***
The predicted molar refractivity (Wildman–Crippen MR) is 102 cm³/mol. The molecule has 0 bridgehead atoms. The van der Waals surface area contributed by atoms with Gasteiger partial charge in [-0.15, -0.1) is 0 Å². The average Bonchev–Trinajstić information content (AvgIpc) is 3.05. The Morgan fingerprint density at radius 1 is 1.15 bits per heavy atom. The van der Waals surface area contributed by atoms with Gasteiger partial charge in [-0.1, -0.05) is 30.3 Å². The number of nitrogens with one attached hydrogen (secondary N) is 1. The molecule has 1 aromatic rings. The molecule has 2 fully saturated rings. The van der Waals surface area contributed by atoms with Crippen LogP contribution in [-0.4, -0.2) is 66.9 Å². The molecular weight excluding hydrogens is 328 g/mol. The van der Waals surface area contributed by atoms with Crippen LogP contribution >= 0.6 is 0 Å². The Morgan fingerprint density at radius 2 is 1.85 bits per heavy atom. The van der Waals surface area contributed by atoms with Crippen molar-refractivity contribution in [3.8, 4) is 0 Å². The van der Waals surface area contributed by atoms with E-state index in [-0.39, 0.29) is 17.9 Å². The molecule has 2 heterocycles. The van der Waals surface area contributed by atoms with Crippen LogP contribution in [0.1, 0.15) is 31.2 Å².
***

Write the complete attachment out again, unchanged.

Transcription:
The predicted molar refractivity (Wildman–Crippen MR) is 102 cm³/mol. The molecule has 0 bridgehead atoms. The van der Waals surface area contributed by atoms with Gasteiger partial charge in [-0.15, -0.1) is 0 Å². The average Bonchev–Trinajstić information content (AvgIpc) is 3.05. The Morgan fingerprint density at radius 1 is 1.15 bits per heavy atom. The van der Waals surface area contributed by atoms with Gasteiger partial charge in [-0.1, -0.05) is 30.3 Å². The number of nitrogens with one attached hydrogen (secondary N) is 1. The molecule has 1 aromatic rings. The molecule has 2 fully saturated rings. The van der Waals surface area contributed by atoms with Crippen LogP contribution in [-0.4, -0.2) is 66.9 Å². The molecular weight excluding hydrogens is 328 g/mol. The van der Waals surface area contributed by atoms with Crippen LogP contribution >= 0.6 is 0 Å². The Morgan fingerprint density at radius 2 is 1.85 bits per heavy atom. The van der Waals surface area contributed by atoms with Crippen molar-refractivity contribution in [3.8, 4) is 0 Å². The van der Waals surface area contributed by atoms with E-state index in [-0.39, 0.29) is 17.9 Å². The molecule has 2 heterocycles. The van der Waals surface area contributed by atoms with Crippen LogP contribution in [0.1, 0.15) is 31.2 Å².